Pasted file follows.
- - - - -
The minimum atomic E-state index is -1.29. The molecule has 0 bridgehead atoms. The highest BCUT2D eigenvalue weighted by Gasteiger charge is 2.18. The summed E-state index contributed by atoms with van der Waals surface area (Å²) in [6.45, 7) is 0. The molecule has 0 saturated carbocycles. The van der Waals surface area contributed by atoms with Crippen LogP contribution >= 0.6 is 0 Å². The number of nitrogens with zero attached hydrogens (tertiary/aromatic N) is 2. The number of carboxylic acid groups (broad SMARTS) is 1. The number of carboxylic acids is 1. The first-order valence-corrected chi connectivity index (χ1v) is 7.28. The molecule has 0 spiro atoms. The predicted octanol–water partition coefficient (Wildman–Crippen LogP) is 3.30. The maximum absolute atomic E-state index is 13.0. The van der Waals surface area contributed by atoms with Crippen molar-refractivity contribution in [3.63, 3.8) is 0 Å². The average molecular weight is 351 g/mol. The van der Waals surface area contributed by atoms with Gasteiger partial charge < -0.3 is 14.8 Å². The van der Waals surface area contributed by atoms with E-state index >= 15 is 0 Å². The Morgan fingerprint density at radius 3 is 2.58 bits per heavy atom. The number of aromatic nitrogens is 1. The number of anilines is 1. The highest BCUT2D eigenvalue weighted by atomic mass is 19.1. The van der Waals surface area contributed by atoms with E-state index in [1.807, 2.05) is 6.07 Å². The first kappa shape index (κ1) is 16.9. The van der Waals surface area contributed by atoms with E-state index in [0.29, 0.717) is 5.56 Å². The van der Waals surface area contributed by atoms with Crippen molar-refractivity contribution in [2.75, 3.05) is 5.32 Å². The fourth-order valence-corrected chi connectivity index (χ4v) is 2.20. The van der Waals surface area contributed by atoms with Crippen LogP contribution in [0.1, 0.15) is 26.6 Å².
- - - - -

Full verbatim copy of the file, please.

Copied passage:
The minimum atomic E-state index is -1.29. The molecule has 0 bridgehead atoms. The highest BCUT2D eigenvalue weighted by Gasteiger charge is 2.18. The summed E-state index contributed by atoms with van der Waals surface area (Å²) in [6.45, 7) is 0. The molecule has 0 saturated carbocycles. The van der Waals surface area contributed by atoms with Crippen LogP contribution >= 0.6 is 0 Å². The number of nitrogens with zero attached hydrogens (tertiary/aromatic N) is 2. The number of carboxylic acid groups (broad SMARTS) is 1. The number of carboxylic acids is 1. The first-order valence-corrected chi connectivity index (χ1v) is 7.28. The molecule has 0 spiro atoms. The predicted octanol–water partition coefficient (Wildman–Crippen LogP) is 3.30. The maximum absolute atomic E-state index is 13.0. The van der Waals surface area contributed by atoms with Crippen molar-refractivity contribution in [3.63, 3.8) is 0 Å². The average molecular weight is 351 g/mol. The van der Waals surface area contributed by atoms with Gasteiger partial charge < -0.3 is 14.8 Å². The van der Waals surface area contributed by atoms with E-state index >= 15 is 0 Å². The Morgan fingerprint density at radius 3 is 2.58 bits per heavy atom. The number of aromatic nitrogens is 1. The number of anilines is 1. The highest BCUT2D eigenvalue weighted by atomic mass is 19.1. The van der Waals surface area contributed by atoms with E-state index in [1.807, 2.05) is 6.07 Å². The first kappa shape index (κ1) is 16.9. The van der Waals surface area contributed by atoms with E-state index in [0.29, 0.717) is 5.56 Å². The van der Waals surface area contributed by atoms with Crippen molar-refractivity contribution in [2.75, 3.05) is 5.32 Å². The fourth-order valence-corrected chi connectivity index (χ4v) is 2.20. The van der Waals surface area contributed by atoms with Crippen LogP contribution in [0.1, 0.15) is 26.6 Å².